If your qi (life energy) is stuck and can't seem to move, it can also make it harder to wake up in the morning. Trattner says that when this energy is stuck, it makes it difficult to get out of bed. "If you have stasis, your tongue will be a shade of purple and your veins under your tongue may be purple as well," says Trattner.
If qi isn't moving, you may notice irritability, crankiness, mood swings, and the tip of your tongue may appear red, says Frick. "The best thing to do is to keep meals simple and light, make sure mealtime is relaxed and stress free," says Frick. "Add lots of vegetables and aim for bitter and pungent foods to help move the qi. Onions and citrus fruits with peels may be especially helpful."
Trattner says yang and yin are counterparts that keep the body in a state of balance, so when there's a yang deficiency, it can throw the body, specifically kidneys, out of whack, making it harder to wake up. Though, it's not as common. "This is an extreme version of blood and [qi] deficiency," says Trattner.
"Signs that may accompany yang deficiency fatigue include always feeling cold, sore back or knees, poor digestion, low libido, and edema. The tongue may appear pale and thin," says Frick. Tips? "Keep your abdomen and low back covered and stay warm! Avoid inactivity and exposure to cold weather and draft. Caffeine may be best avoided to prevent further damage to the yang. Add warming spices like cinnamon, clove, ginger, and pepper," Frick says.
Yes, even in the world of TCM, stress can lead to an imbalance and poor energy. "Stress, traumatic events, chronic disease all drain the Vital essence of the body," says Trattner. "Typically these people will wake at around 5 a.m. and have loose stools and will crawl back in bed."
According to Trattner, this may also lead to a yang deficiency, which in turn affects sleep. To tell if you're yang deficient, Trattner says look out for symptoms like skin looking sallow, and your tongue appearing to be dusky white-pink. A change in what you eat may help. "Yang deficient people need to eat warm food only to build themselves back up," Trattner says.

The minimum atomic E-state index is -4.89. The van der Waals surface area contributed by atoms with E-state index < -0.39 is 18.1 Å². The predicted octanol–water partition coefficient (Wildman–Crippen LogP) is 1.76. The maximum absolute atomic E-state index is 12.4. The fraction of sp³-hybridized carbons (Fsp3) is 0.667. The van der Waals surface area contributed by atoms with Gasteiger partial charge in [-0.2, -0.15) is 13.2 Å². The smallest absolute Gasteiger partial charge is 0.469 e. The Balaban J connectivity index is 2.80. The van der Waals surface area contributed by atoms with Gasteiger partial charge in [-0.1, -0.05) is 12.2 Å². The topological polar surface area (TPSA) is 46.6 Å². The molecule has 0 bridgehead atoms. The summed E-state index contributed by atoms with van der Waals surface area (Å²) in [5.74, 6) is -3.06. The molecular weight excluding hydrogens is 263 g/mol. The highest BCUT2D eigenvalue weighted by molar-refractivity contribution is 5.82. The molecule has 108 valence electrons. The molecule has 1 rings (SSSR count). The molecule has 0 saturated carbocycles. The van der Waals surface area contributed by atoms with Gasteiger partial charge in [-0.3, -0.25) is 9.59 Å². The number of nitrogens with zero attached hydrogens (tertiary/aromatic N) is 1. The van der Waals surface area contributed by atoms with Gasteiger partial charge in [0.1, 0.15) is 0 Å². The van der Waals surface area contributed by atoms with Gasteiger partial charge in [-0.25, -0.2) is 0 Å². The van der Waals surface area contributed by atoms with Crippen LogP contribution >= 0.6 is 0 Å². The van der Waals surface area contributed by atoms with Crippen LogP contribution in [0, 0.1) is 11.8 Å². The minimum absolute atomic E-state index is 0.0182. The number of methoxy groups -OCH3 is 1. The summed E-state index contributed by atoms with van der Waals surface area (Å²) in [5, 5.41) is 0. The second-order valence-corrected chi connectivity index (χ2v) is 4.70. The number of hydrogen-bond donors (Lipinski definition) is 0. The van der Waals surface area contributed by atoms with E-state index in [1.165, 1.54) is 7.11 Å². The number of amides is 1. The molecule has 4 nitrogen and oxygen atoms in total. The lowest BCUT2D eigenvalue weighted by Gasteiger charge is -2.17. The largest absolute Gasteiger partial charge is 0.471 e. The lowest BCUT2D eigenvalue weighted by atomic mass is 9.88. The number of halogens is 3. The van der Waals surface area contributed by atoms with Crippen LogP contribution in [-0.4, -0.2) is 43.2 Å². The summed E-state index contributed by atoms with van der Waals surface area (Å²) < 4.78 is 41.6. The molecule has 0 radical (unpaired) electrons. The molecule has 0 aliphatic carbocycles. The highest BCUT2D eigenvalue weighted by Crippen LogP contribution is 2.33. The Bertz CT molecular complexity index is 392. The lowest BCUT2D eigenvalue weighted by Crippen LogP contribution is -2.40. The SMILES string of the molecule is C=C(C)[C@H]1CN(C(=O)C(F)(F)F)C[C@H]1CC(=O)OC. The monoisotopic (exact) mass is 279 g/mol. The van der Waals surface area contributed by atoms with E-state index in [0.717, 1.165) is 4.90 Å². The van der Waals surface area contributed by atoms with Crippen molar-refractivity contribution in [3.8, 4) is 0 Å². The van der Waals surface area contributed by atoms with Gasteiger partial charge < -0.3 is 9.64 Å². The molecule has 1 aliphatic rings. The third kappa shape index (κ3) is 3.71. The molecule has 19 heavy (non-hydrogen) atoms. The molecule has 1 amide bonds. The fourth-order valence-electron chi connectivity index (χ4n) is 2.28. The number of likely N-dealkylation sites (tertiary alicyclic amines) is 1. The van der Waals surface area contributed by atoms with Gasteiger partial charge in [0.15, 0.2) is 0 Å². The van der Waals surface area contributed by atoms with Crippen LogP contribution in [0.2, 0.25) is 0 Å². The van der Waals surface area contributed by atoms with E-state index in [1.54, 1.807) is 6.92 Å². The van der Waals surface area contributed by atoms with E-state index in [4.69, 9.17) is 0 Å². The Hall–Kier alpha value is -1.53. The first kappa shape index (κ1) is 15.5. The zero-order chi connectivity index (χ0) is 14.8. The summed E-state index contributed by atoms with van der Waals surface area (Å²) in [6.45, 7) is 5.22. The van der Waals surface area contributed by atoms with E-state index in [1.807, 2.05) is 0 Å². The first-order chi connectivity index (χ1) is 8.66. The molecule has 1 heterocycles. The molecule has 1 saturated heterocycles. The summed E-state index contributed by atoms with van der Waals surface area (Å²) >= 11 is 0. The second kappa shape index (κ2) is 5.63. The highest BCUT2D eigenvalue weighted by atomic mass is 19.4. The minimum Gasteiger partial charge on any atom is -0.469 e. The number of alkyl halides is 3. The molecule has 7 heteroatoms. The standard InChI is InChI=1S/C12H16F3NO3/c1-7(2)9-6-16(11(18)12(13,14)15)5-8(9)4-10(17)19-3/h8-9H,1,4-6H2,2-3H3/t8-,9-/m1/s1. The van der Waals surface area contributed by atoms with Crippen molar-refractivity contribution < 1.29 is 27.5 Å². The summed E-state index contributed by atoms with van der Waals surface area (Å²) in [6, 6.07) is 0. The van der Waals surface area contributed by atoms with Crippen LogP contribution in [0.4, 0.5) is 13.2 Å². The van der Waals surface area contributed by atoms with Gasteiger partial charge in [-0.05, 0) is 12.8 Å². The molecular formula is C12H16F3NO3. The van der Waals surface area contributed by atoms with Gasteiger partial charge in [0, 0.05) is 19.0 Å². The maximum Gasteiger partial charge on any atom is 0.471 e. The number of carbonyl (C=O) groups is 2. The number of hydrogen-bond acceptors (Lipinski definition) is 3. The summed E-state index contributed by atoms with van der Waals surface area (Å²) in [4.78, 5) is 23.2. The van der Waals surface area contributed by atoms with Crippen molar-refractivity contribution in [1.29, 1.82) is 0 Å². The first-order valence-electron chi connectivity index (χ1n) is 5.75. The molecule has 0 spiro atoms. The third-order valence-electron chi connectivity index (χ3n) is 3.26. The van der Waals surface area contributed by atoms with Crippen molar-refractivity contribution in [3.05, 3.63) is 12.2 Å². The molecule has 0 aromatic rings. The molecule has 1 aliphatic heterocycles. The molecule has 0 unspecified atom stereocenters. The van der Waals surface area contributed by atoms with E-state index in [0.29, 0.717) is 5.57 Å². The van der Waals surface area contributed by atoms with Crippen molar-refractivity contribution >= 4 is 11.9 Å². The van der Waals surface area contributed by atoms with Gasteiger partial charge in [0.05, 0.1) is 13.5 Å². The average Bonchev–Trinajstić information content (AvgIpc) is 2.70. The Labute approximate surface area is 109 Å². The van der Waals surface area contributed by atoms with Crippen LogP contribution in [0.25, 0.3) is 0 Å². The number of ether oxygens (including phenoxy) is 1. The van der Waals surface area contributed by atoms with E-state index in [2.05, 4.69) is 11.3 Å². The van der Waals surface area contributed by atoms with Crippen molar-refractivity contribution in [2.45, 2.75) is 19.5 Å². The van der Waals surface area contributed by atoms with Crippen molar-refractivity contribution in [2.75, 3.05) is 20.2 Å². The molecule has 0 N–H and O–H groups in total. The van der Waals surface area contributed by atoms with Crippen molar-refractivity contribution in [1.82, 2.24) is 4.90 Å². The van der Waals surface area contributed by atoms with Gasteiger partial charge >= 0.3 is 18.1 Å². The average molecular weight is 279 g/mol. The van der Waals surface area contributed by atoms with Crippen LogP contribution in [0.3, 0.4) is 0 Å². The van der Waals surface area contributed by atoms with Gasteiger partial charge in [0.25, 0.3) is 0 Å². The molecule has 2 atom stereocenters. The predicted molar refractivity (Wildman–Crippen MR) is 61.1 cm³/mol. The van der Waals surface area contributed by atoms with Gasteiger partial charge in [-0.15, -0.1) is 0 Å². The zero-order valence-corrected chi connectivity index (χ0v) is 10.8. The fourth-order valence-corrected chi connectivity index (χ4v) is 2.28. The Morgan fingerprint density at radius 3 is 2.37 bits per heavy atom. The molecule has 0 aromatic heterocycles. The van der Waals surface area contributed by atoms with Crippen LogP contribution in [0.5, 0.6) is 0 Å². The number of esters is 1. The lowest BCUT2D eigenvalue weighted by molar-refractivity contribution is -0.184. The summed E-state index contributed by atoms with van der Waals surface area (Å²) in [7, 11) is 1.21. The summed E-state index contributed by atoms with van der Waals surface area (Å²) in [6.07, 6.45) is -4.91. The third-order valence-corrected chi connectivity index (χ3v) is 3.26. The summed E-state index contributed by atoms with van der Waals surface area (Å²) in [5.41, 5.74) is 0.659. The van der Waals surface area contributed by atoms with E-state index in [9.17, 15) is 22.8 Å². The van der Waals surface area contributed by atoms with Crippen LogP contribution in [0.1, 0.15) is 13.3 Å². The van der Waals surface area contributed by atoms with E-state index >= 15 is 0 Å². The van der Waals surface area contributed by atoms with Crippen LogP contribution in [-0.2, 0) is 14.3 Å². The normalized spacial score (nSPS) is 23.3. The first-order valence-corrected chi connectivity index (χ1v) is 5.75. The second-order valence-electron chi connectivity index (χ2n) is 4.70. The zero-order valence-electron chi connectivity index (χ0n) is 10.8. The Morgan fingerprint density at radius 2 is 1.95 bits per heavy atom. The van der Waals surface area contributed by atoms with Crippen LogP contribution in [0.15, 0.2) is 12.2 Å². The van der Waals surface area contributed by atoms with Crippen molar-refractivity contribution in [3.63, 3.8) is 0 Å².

"Yin, the opposite/complement of yang, is the cool, fluid, slow and stable energy that sustains us and keeps us balanced," says Frick. "If yin is deficient, sleep, emotions, and stress management easily become affected."
Most symptoms that indicate yin deficiency have to do with heat in the body, Frick says. "Signs that may accompany yin deficiency fatigue include night sweating or hot flashes, sensation of heat in the palms of your hands and soles of your feet, dryness of the hair, skin or vagina, and difficult sleep. The tongue may appear slightly red, dry or cracked," Frick says.
How to heal? "Most important to rebuilding yin is to take adequate rest and relaxation," says Frick. "Avoid excess exposure to cold, as well as alcohol, coffee and overly spicy foods. Some yin toxifying foods include pork, dairy, eggs, dark colored fruits, and asparagus."
"When fluids are not being moved or transformed in the body, damp and phlegm can accumulate and contribute to feeling sluggish and slow," says Frick. Excess phlegm associated with fatigue may bring on symptoms like a feeling of heaviness in the limbs, bloating, and a thick, greasy coat on your tongue, says Frick.
A fix? "Add foods that prevent the accumulation of dampness like celery, kelp, cabbage, radish, cucumber, bamboo shoots, and jujube," says Frick "Avoid overeating, and stay away from heavy, greasy or overly sweet foods."
If you have trouble getting out of bed, and Western medicine isn't helping you out, you might want to look into the traditional Chinese medicine principles to get some information what's going on in the body.